Data Science Approaches to Prevent Failure in Systems Engineering
Systems Engineering and Systems Management Transformation
Report Number: SERC-2019-TR-008
Publication Date: 2019-06-14
Project: Data Science Approaches to Prevent Failure in Systems Engineering
Dr. Karen Marais
Dr. Bruno Ribeiro
This technical report documents progress under SERC RT-206 between June 15th, 2018 (task order start date) and June 14th, 2019 (task order completion date). The primary motivation for this research effort is a pressing need to identify ways of tracking project risk to prevent future systems engineering failures, while advances in data science approaches and neural network applications are the enablers.
Our work focuses on developing automated ways of tracking project risk based on two types of readily available information: enterprise software-derived data (Company inputs) and employee data collected via an app (Crowd inputs). The Company inputs carry risk information related to the daily operations of the organization (e.g., inventory data, number of failed parts, or financial data). We augment the database with Crowd inputs because we want to know what the people in the organization are doing to contribute to project risk. The underlying principle of our process is to collect these inputs continuously, frequently, and efficiently, and then process them using machine learning algorithms to predict failures. By predicting failures, we can make decision makers aware of the current risk of the projects in their organization, therefore giving them the opportunity to react before a failure occurs.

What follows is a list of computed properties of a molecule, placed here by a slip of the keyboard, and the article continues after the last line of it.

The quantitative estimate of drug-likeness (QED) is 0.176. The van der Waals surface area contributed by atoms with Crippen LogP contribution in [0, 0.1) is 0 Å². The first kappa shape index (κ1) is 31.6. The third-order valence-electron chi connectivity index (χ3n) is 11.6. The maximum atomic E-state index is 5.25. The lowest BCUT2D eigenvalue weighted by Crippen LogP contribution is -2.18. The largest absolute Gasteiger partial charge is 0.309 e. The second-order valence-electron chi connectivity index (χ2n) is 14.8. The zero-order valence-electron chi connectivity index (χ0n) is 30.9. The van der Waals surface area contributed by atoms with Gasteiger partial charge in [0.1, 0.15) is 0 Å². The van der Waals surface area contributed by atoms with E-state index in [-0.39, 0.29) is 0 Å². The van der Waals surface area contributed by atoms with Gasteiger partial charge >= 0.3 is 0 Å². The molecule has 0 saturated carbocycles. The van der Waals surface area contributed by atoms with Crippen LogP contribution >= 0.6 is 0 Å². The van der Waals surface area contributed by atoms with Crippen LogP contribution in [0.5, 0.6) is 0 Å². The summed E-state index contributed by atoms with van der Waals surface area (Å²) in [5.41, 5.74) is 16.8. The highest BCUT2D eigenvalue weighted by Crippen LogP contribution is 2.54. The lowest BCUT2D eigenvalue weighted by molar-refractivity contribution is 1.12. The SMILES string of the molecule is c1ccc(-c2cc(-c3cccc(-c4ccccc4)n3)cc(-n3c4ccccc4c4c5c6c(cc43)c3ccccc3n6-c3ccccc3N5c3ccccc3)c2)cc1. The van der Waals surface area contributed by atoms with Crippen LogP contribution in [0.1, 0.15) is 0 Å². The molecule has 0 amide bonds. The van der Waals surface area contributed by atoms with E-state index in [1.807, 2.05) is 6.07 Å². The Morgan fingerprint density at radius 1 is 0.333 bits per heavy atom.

In this effort, we focused on developing the main functions of the failure prediction prototype and evaluating whether our approach is a valid process to measure risk. We did so by testing our prototype and process in engineering student teams at Purdue University. During the first year of support we have:
- Identified a set of potential causal or related factors that lead to failure and developed questions that aim to uncover the presence of these factors (Crowd inputs)
- Collected data for three semesters from design projects at Purdue University
- Completed statistical analyses to identify which Crowd inputs correlate with which types of failures
- Developed deep relational learning models that predict future project failures and failure causes
The report is organized as follows: First, we describe our process to identify factors that are associated with failures and to develop crowd signals that measure these factors. Second, we describe how we collected data from student design teams at Purdue University. Then, we present a series of mixed effects logistic regression models we trained using the collected data and their interpretation to identify which crowd signals correlate with increased probability of a failure or failure cause occurring during a project. The last section describes a deep learning approach to predict future failures and failure causes. We conclude the report with a summary of our completed work during the first year of the task and our plans for extending this work towards the goal of completing our prototype.